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NOTES, EXAMINATION PAPERS, AND
PLAN OF PREPARATION
J. M. D. MEIKLEJOHN, M.A.
PROFESSOR OF THE THEORY, HISTORY, AND PRACTICE OF EDUCATION
INTRODUCTION TO MACBETH.
1. The play of Macbeth belongs to the Shakespearian group known as his Later Tragedy, and was most probably written in the year 1606. Othello and King Lear were both written before Macbeth; and Antony and Cleopatra, and Coriolanus, came after it. Dr Forman, a contemporary of Shakespeare's, saw it acted at the GLOBE, on the 20th of April 1610, and has left an account of the plot. It was printed for the first time in the folio of 1623. Shakespeare was forty-two years of age when he wrote this play, and at the full perfection of all his powers of thought and feeling.
2. The materials for the plot were obtained by Shakespeare from the Chronicle of Holinshed—which indeed was the only source of all his English and Scottish historical plays. But the appearance of the ghost of Banquo, and the terrible sleep-walking of Lady Macbeth, are inventions of his own. Shakespeare is said to have been in Scotland in 1601, and to have visited Forres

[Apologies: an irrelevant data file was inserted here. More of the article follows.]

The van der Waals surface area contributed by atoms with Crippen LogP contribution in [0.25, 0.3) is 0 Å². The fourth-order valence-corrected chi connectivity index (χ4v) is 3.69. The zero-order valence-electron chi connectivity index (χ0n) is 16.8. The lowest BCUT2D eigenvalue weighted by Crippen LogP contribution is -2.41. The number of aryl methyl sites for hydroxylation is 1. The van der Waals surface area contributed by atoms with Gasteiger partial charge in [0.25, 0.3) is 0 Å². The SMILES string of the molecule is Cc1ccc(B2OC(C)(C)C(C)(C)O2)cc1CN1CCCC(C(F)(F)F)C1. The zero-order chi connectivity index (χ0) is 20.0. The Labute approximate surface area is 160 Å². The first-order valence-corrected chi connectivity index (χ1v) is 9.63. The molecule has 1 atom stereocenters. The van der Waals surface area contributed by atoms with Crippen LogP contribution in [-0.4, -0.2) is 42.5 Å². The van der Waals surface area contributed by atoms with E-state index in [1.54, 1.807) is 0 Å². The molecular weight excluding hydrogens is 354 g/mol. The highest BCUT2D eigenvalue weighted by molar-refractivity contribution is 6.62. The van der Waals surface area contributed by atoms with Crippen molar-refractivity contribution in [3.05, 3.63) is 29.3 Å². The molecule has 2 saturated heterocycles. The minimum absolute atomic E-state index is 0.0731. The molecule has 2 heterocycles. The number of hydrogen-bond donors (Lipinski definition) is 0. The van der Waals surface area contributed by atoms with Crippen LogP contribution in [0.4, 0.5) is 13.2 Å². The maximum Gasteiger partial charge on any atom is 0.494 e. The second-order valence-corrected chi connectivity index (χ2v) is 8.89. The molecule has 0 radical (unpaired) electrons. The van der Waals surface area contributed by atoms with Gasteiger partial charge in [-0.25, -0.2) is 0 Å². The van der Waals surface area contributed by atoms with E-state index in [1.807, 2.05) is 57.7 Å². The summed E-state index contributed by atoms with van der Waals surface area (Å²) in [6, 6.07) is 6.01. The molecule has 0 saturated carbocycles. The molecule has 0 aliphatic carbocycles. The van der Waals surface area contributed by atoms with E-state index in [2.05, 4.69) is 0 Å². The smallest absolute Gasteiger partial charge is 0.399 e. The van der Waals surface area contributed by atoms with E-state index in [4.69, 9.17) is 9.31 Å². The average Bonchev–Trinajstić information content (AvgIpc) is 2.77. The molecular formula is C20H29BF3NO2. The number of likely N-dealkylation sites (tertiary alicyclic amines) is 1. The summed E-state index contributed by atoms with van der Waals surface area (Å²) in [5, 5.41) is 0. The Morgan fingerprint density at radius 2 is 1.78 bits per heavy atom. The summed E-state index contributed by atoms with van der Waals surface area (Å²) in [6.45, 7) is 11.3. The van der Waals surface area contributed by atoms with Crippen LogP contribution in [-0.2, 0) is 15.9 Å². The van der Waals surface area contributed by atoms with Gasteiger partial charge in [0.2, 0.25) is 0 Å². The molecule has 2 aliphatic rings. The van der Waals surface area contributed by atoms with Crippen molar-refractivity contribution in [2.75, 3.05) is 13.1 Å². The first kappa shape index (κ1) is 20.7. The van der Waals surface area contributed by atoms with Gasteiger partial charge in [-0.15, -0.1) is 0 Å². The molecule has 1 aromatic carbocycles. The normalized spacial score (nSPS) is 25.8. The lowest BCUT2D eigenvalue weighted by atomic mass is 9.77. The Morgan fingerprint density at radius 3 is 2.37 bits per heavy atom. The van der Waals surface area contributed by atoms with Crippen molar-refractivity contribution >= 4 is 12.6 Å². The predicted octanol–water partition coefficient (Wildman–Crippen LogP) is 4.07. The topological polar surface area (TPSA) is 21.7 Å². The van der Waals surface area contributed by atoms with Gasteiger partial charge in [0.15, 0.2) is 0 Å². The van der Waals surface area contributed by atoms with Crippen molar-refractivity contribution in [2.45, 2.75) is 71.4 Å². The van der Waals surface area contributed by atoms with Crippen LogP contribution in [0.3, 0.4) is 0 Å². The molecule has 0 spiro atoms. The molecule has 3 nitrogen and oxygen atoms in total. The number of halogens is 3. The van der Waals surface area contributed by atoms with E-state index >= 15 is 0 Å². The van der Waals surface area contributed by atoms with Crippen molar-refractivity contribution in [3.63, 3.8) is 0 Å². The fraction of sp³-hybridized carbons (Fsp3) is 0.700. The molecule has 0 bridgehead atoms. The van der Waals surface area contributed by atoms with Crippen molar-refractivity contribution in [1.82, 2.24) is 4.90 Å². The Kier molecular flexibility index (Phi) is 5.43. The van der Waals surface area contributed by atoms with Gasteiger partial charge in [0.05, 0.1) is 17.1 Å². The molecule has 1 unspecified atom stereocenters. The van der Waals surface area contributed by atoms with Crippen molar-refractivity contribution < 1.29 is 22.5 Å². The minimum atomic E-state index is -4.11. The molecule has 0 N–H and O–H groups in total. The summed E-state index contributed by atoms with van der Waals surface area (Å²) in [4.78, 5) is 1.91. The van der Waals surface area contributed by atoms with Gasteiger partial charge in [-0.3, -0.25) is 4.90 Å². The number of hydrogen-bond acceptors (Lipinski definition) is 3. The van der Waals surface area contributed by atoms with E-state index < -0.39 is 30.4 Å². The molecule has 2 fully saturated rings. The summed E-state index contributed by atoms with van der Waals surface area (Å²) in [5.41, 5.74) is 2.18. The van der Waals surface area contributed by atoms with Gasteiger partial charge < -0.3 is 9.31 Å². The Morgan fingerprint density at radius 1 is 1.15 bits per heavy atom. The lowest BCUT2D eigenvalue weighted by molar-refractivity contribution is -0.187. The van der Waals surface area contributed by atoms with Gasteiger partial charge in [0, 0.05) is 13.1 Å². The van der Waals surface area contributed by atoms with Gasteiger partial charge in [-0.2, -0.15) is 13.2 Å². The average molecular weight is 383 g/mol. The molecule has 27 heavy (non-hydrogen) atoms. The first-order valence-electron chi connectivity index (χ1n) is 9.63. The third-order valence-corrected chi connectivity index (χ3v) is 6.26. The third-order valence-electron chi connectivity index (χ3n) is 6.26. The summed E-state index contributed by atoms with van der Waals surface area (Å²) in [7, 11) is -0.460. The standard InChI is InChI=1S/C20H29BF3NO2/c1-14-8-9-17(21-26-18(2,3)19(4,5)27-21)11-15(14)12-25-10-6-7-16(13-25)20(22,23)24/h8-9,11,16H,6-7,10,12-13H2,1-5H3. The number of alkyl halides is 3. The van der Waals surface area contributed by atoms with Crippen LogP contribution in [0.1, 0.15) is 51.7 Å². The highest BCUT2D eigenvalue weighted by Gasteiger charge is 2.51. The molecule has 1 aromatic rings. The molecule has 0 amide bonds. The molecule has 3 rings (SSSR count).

-a small town between Elgin and 'Inverness ; but this is not quite certain. It is said that some parts of this play were written by Middleton (1574-1627)—a contemporary of Shakespeare's ; and that the second scene of the first act, as well as the last forty lines of the play, are due to him. If this view is correct, it would account for the inconsistency between the two accounts of the death
of Lady Macbeth. 3. The amount of historical fact at the basis of the play, it is very difficult
and perhaps hardly necessary-to determine. At some time in the eleventh century, Macbeth seems to have been maormor or ruler over the whole of Ross and Moray; and to have been nearly related to the throne. His wife, Gruoch-an unpleasant name which the poet silently drops, calling her only Lady Macbeth throughout the play-was also related to the royal family; and both had been deeply injured by the faction which had placed Duncan on the throne. Macbeth did not kill Duncan in his own house : this would have been a violation of the laws